One student said Fordham should do weekly testing and “not once a month, as is Fordham’s precedent.”

“The CDC (Centers for Disease Control and Prevention) guideline says, generally, once you are out of isolation and symptom free, folks could get it, but if they send us a doctor’s note that says, ‘Hey, I want my patient to wait a month because of this circumstance,’ then they are getting that exception,” Eldredge said. “It seems like we will be back to 99 percent with the booster within a few weeks.”

During the 2020-21 academic year, the university implemented monthly surveillance testing for all in-person students, faculty and staff. Many of the respondents to the survey expressed that they would like to see surveillance testing return this semester. 

Students had differing opinions on how often the surveillance testing should be conducted, with most wanting it every one to two weeks. One student said Fordham should do weekly testing and “not once a month, as is Fordham’s precedent.”

graphic showing rose hill 31.3% and lincoln center 68.7% campus
About a third of the respondents were from Rose Hill, while the majority were from Lincoln Center. (MADDIE SANDHOLM)

On Jan. 27, Marco Valera, vice president for administration and COVID-19 coordinator, announced that Fordham will be implementing surveillance testing again this semester. All on-campus students, faculty and staff will be required to test again before Feb. 13. 

Eldredge explained that one of the considerations with surveillance testing was how frequent it can be. Many students in the survey suggested weekly testing but, according to Eldredge, that would not be possible due to the testing shortages. 

“We are trying to balance between having the capacity to do the testing while also having it be reasonably effective,” he said. “Once a semester testing isn’t really sufficient. Once a week testing probably isn’t possible, especially now with testing results taking longer to come back from off campus (testing).”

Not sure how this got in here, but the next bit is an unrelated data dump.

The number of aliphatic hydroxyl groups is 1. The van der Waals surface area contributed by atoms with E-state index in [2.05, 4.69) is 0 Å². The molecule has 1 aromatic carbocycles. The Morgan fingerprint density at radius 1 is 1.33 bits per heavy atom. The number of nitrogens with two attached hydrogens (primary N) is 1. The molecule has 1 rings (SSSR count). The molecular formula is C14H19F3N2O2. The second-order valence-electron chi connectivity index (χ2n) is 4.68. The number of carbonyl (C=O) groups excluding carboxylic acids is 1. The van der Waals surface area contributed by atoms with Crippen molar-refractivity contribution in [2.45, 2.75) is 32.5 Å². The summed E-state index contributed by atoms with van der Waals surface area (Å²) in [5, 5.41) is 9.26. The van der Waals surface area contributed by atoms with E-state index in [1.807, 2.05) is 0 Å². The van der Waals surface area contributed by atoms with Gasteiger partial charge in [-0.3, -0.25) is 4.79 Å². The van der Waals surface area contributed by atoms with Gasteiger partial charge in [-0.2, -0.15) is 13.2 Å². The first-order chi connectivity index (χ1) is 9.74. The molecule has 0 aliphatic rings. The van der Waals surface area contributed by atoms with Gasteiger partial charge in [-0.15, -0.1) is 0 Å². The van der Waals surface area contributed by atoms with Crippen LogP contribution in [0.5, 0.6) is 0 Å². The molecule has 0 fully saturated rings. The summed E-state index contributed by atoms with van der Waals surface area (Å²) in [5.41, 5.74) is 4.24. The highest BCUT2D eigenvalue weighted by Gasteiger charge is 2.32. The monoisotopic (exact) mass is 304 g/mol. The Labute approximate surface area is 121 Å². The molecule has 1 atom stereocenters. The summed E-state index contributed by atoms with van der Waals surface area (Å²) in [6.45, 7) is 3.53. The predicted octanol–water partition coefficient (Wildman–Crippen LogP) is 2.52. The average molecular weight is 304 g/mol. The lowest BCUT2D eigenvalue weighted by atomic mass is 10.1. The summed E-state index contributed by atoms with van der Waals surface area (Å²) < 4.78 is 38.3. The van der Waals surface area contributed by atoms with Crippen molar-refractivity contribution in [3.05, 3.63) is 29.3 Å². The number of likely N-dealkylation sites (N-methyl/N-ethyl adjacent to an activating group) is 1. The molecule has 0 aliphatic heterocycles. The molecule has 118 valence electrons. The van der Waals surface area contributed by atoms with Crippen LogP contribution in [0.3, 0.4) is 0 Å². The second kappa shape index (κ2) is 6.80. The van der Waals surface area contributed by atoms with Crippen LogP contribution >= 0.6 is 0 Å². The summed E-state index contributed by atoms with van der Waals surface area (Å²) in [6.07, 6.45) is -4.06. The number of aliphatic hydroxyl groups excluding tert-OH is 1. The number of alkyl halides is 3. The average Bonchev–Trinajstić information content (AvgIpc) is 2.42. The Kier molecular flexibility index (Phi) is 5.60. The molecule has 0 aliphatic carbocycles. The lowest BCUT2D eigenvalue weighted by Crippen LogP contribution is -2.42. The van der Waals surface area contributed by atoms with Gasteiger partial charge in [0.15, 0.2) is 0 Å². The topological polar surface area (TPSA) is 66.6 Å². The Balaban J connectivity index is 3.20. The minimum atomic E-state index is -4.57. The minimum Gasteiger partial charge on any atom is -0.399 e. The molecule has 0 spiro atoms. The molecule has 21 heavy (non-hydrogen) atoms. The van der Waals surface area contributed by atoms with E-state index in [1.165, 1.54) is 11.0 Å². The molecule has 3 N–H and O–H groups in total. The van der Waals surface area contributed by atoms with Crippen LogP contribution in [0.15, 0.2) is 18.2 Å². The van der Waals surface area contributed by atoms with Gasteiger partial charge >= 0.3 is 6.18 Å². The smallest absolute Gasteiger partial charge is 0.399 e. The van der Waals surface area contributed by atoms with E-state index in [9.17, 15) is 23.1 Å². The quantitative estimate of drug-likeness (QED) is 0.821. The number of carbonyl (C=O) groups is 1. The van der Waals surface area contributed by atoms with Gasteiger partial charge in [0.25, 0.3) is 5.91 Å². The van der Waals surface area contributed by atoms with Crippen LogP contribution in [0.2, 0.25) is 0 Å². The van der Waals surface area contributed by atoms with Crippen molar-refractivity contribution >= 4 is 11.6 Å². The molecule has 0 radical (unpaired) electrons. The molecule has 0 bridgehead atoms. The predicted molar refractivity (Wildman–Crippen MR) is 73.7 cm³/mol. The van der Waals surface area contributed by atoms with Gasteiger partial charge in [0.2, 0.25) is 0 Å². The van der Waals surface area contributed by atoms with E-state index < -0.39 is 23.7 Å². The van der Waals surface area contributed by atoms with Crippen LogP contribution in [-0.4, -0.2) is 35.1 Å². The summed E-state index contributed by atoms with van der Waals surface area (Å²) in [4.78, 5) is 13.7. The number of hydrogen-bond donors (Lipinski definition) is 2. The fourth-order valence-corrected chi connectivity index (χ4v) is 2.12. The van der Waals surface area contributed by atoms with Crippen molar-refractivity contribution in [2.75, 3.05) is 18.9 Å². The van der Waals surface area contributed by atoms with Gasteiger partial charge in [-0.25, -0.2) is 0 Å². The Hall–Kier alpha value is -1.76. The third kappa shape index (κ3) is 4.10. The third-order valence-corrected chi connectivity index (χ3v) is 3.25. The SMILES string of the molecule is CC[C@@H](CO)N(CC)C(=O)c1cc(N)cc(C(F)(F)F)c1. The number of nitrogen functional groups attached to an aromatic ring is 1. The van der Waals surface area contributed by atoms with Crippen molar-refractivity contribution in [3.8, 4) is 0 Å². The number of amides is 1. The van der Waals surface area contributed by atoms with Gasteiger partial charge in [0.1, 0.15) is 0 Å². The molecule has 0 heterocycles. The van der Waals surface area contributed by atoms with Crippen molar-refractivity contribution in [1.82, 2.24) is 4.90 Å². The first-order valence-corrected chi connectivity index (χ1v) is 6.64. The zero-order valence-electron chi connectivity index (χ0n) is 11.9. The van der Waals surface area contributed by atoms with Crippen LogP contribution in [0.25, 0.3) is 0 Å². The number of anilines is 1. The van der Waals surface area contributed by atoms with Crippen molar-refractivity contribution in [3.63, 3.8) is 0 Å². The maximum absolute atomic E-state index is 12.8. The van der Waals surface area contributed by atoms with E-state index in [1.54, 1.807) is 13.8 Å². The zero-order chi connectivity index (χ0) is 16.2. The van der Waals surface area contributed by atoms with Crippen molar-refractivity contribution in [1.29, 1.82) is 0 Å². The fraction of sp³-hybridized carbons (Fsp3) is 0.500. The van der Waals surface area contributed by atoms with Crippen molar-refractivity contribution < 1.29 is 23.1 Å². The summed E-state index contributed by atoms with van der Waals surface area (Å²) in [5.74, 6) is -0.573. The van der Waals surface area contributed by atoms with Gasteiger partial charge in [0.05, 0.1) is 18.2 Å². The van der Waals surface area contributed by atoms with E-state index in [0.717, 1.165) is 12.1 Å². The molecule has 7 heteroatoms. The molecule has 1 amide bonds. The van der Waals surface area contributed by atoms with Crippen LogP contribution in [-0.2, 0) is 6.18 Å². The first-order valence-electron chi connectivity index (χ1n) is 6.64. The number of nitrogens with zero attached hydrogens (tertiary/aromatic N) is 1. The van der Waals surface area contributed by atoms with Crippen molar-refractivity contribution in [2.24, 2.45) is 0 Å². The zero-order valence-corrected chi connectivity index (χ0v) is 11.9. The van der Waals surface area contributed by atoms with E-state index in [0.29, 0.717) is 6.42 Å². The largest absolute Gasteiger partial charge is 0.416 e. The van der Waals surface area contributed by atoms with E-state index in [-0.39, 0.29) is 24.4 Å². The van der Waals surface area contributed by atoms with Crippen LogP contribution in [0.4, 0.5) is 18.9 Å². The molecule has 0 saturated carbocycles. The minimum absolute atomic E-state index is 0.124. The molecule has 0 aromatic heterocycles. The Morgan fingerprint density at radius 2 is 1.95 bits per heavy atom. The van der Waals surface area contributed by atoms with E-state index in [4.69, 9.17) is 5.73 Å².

In addition to testing and boosters, Fordham dining places will offer additional to-go options, and events will not be permitted to have food or drink until further notice to limit opportunities for unmasking. 

Fitness centers — with the exception of the Ram Fitness Center at Rose Hill, which reopened on Jan. 28 — are also closed. Eldredge noted closing the gyms was the “most controversial decision” that the administration made. 

New policies for the Ram Fitness Center at Rose Hill include occupancy limits, social distancing requirements and indoor masking. The McMahon Gym at Lincoln Center will remain closed until further notice. 

Masks continue to be required on campus, with free KN95s made available to all students, faculty and staff by Public Safety. Many students in the survey wanted individuals on campus to be required to wear N95s or KN95s, as they offer more protection than other masks, according to the CDC. Other students worried about students not wearing their masks correctly and the mask mandate not being enforced adequately. 

“On the one hand, it is not solely the responsibility of the students to police each other, but I do think that peer-to-peer pressure from students can have an impact on that in a positive way,” Eldredge said. “And we certainly rely on students and other faculty, staff and employees to address that in the best way that they can and then tap into other resources.”

Only 11% of respondents supported a fully in-person semester.

Student Response

After the decision to return to in-person classes was announced, students advocated for a hybrid learning option. They listed the need for a virtual modality for those who test positive for COVID-19 and are not allowed to attend classes, as well as for those who are immunocompromised or have high-risk family members. 

In the survey from The Observer, many other students also advocated for a hybrid option to be implemented. Of the 211 respondents, 43.1% stated that there should be a hybrid option.